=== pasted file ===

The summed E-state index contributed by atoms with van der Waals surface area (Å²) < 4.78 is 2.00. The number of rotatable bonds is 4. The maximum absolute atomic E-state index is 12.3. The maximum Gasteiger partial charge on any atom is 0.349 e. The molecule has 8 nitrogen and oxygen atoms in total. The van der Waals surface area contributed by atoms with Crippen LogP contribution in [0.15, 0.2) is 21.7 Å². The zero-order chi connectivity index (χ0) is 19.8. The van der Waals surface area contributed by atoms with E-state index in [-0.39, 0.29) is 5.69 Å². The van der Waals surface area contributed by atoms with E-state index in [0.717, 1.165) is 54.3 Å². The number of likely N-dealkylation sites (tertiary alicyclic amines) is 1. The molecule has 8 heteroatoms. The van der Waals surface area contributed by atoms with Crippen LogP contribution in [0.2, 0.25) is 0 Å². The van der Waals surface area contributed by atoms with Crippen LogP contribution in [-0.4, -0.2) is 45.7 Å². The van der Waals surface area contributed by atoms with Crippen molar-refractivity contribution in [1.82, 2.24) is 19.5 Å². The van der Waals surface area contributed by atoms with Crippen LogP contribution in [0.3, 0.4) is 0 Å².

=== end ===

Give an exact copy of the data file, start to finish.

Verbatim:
The summed E-state index contributed by atoms with van der Waals surface area (Å²) < 4.78 is 2.00. The number of rotatable bonds is 4. The maximum absolute atomic E-state index is 12.3. The maximum Gasteiger partial charge on any atom is 0.349 e. The molecule has 8 nitrogen and oxygen atoms in total. The van der Waals surface area contributed by atoms with Crippen LogP contribution in [0.15, 0.2) is 21.7 Å². The zero-order chi connectivity index (χ0) is 19.8. The van der Waals surface area contributed by atoms with E-state index in [-0.39, 0.29) is 5.69 Å². The van der Waals surface area contributed by atoms with E-state index in [0.717, 1.165) is 54.3 Å². The number of likely N-dealkylation sites (tertiary alicyclic amines) is 1. The molecule has 8 heteroatoms. The van der Waals surface area contributed by atoms with Crippen LogP contribution in [0.2, 0.25) is 0 Å². The van der Waals surface area contributed by atoms with Crippen LogP contribution in [-0.4, -0.2) is 45.7 Å². The van der Waals surface area contributed by atoms with Crippen molar-refractivity contribution in [1.82, 2.24) is 19.5 Å². The van der Waals surface area contributed by atoms with Crippen LogP contribution in [0.3, 0.4) is 0 Å².